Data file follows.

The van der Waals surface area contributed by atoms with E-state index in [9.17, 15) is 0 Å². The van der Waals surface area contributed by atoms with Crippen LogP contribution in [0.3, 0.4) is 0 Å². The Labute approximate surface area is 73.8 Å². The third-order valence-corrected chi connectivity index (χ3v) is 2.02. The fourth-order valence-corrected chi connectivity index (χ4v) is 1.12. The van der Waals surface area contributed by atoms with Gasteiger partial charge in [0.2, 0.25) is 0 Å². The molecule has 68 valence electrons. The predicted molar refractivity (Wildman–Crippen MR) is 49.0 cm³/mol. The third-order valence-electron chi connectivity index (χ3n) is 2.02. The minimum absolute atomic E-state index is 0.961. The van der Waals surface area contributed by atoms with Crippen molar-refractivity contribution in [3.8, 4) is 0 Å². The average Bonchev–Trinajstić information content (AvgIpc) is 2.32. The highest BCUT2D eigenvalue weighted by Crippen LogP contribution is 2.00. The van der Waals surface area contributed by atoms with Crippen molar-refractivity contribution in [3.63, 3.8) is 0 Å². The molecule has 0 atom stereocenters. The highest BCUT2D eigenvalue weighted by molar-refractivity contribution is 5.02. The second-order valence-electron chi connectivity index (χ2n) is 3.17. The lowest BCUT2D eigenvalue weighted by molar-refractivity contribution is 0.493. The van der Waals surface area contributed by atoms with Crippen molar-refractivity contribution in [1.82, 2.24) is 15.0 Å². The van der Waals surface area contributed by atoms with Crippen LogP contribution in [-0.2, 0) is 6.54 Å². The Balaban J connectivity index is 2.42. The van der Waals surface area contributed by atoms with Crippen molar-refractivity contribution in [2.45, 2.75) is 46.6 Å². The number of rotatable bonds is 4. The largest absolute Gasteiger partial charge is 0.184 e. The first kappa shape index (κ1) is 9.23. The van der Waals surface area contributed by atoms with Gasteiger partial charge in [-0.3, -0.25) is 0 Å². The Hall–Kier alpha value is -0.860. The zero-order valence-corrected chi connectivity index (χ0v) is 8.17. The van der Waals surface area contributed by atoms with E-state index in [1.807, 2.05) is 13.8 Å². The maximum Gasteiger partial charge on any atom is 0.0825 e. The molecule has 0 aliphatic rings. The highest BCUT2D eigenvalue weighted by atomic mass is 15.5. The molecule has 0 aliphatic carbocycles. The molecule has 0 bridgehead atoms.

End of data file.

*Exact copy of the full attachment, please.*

The van der Waals surface area contributed by atoms with E-state index in [9.17, 15) is 0 Å². The van der Waals surface area contributed by atoms with Crippen LogP contribution in [0.3, 0.4) is 0 Å². The Labute approximate surface area is 73.8 Å². The third-order valence-corrected chi connectivity index (χ3v) is 2.02. The fourth-order valence-corrected chi connectivity index (χ4v) is 1.12. The van der Waals surface area contributed by atoms with Gasteiger partial charge in [0.2, 0.25) is 0 Å². The molecule has 68 valence electrons. The predicted molar refractivity (Wildman–Crippen MR) is 49.0 cm³/mol. The third-order valence-electron chi connectivity index (χ3n) is 2.02. The minimum absolute atomic E-state index is 0.961. The van der Waals surface area contributed by atoms with Crippen molar-refractivity contribution in [3.8, 4) is 0 Å². The average Bonchev–Trinajstić information content (AvgIpc) is 2.32. The highest BCUT2D eigenvalue weighted by Crippen LogP contribution is 2.00. The van der Waals surface area contributed by atoms with Crippen molar-refractivity contribution in [3.63, 3.8) is 0 Å². The molecule has 0 atom stereocenters. The highest BCUT2D eigenvalue weighted by molar-refractivity contribution is 5.02. The second-order valence-electron chi connectivity index (χ2n) is 3.17. The lowest BCUT2D eigenvalue weighted by molar-refractivity contribution is 0.493. The van der Waals surface area contributed by atoms with Crippen molar-refractivity contribution in [1.82, 2.24) is 15.0 Å². The van der Waals surface area contributed by atoms with Crippen LogP contribution in [-0.2, 0) is 6.54 Å². The Balaban J connectivity index is 2.42. The van der Waals surface area contributed by atoms with Crippen molar-refractivity contribution in [2.45, 2.75) is 46.6 Å². The number of rotatable bonds is 4. The largest absolute Gasteiger partial charge is 0.184 e. The first kappa shape index (κ1) is 9.23. The van der Waals surface area contributed by atoms with Gasteiger partial charge in [-0.3, -0.25) is 0 Å². The Hall–Kier alpha value is -0.860. The zero-order valence-corrected chi connectivity index (χ0v) is 8.17. The van der Waals surface area contributed by atoms with E-state index in [1.807, 2.05) is 13.8 Å². The maximum Gasteiger partial charge on any atom is 0.0825 e. The molecule has 0 aliphatic rings. The highest BCUT2D eigenvalue weighted by atomic mass is 15.5. The molecule has 0 aliphatic carbocycles. The molecule has 0 bridgehead atoms.